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A New Approach To First Aid

A new approach to first aid

At United Way, our mission is to fight for the health, education, and economic mobility of every person in our community. This past weekend I had some opportunity to reflect on mental health, which continues to be a serious health issue for Greater Nashua. In years past, we have treated mental health as something very different from other health issues, and that can translate not only into how we look at and treat people with mental illness, but also how those same people actually access and receive the healthcare they need to get better.

One relatively new approach is something called “Mental Health First Aid.” I say “relatively new” since this program has only been around since 2001, having first been developed in Australia and now having spread to numerous countries, including the US. Some of you might remember learning about First Aid from Girl Scouts or the American Red Cross. As for me, First Aid was one of my first merit badges as a Boy Scout. I still remember some of those basics like the need for applying pressure to an open wound, how to perform the Heimlich maneuver, and how to properly set a tourniquet. Very few people would argue that these aren’t useful life skills. I also remember, very clearly, that mental health was no part of that merit badge curriculum. However, if you step back and think about it, when we conclude that mental illness is a real, actual disease, and that the symptoms and signs of diseases can be perceived by the lay person, then it follows that there might be an effective first aid intervention for mental illness (just like there is for traditional first aid).

I’m willing to bet that most people reading this article have never heard of Mental Health First Aid, because of its’ relative newness and because, for so many of us, it really breaks the paradigms of how we might previously have thought about mental illness. That said, it should be emphasized that this training is designed specifically for the lay person, the friend, family member, or colleague, who will so often be the very first contact with somebody experiencing mental illness. Our job as first aiders is to be that front line defense to help people ultimately get into effective types of treatment.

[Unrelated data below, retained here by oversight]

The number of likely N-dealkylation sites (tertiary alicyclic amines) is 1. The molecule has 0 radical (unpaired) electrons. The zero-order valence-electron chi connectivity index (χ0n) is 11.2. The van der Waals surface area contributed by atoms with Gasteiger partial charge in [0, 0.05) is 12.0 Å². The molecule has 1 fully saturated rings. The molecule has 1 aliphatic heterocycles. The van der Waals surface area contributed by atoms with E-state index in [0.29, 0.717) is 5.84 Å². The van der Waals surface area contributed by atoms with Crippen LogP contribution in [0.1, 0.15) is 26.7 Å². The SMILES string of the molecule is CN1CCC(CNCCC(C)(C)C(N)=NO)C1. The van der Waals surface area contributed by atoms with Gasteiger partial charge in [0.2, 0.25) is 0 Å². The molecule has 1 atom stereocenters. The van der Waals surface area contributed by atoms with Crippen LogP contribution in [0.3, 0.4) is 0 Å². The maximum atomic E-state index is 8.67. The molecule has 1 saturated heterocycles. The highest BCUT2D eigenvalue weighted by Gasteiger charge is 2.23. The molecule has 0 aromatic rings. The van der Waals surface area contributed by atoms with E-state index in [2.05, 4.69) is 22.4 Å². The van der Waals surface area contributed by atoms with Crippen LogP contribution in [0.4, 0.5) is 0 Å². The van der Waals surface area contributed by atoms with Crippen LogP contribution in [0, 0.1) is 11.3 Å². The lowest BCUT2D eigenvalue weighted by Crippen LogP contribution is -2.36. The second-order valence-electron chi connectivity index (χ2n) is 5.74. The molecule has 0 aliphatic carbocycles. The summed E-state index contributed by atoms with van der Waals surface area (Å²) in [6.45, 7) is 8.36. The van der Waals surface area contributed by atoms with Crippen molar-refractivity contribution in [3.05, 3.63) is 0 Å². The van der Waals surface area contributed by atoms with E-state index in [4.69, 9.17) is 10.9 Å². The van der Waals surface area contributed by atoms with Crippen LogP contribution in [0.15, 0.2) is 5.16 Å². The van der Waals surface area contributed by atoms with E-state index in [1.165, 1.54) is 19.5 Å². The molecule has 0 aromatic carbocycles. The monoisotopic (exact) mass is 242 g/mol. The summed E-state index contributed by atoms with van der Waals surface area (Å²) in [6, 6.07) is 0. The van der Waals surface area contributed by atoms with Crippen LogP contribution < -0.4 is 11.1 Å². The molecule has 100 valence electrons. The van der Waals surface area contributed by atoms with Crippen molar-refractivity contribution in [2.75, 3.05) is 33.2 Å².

For me, this was a very important realization, as I sat and listened to the excellent trainers (Rob and Ian) from Harbor Homes. Just like it’s important to realize that a person is choking, and what the appropriate intervention is, it is important to realize when somebody is having a panic attack, or experiencing depression, or is suffering with bi-polar disorder, or is suicidal, or has a substance use disorder, and how early, effective interventions are virtually always the best course of action. It was equally important for me to realize that it isn’t my job as a “first aider” to diagnose the disease and to get to the root cause. Just like the reason for your heart attack might be clogged arteries from eating too much red meat, the cause of your panic attack might be an early childhood trauma – as the first aider, it makes no difference. My job is to recognize what I’m looking at and to follow a standard protocol of triage, ultimately with the goal of getting the person the professional treatment they need to become healthy again.

At United Way, one thing we focus a lot of attention on is the importance of being an advocate, and this is particularly true of mental health. It is important to emphasize that people aren’t “crazy” or “schizo” or “hooked” but rather that they are truly suffering from real illness, and that these illnesses can be treated. Many people don’t report their illness or seek treatment, however, because of the stigma. They might be scared about how people will see them in the world. Can you imagine, however, somebody not seeking treatment for a broken leg or diabetes? Probably not. One thing I personally will be advocating for at United Way, in particular through the work of our Integrated Delivery Network, is to make Mental Health First Aid training more readily available in our community. I think that if everybody went through this type of training, that they would look differently at how to effectively help their fellow citizens in a time of need, and that this can be an important way to improve the overall health of our community.

On another, VERY different note: last month I mentioned our upcoming springtime Days of Caring. If you would like to volunteer to make a difference in our community with food security or early childhood development, please visit our Facebook page at to learn how you can get involved with both of these great events on April 21st and May 5th. And, as always, thank you for LIVING UNITED in Greater Nashua!

Mike Apfelberg is President of the United Way of Greater Nashua.

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